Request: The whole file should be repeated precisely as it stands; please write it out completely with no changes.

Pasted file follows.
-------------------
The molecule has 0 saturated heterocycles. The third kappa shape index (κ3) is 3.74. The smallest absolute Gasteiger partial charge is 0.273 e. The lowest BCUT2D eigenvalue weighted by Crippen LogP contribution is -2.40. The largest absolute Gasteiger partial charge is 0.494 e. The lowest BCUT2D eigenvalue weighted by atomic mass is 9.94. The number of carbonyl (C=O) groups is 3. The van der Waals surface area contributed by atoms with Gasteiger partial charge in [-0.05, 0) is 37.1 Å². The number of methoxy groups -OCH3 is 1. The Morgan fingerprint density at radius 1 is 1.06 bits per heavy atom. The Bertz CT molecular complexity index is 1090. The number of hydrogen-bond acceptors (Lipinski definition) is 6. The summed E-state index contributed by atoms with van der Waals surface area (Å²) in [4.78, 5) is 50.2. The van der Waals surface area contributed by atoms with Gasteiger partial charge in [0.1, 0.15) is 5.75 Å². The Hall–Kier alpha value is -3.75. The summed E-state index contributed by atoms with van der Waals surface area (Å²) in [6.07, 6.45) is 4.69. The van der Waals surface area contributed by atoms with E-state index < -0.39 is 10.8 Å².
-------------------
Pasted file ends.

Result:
The molecule has 0 saturated heterocycles. The third kappa shape index (κ3) is 3.74. The smallest absolute Gasteiger partial charge is 0.273 e. The lowest BCUT2D eigenvalue weighted by Crippen LogP contribution is -2.40. The largest absolute Gasteiger partial charge is 0.494 e. The lowest BCUT2D eigenvalue weighted by atomic mass is 9.94. The number of carbonyl (C=O) groups is 3. The van der Waals surface area contributed by atoms with Gasteiger partial charge in [-0.05, 0) is 37.1 Å². The number of methoxy groups -OCH3 is 1. The Morgan fingerprint density at radius 1 is 1.06 bits per heavy atom. The Bertz CT molecular complexity index is 1090. The number of hydrogen-bond acceptors (Lipinski definition) is 6. The summed E-state index contributed by atoms with van der Waals surface area (Å²) in [4.78, 5) is 50.2. The van der Waals surface area contributed by atoms with Gasteiger partial charge in [0.1, 0.15) is 5.75 Å². The Hall–Kier alpha value is -3.75. The summed E-state index contributed by atoms with van der Waals surface area (Å²) in [6.07, 6.45) is 4.69. The van der Waals surface area contributed by atoms with E-state index < -0.39 is 10.8 Å².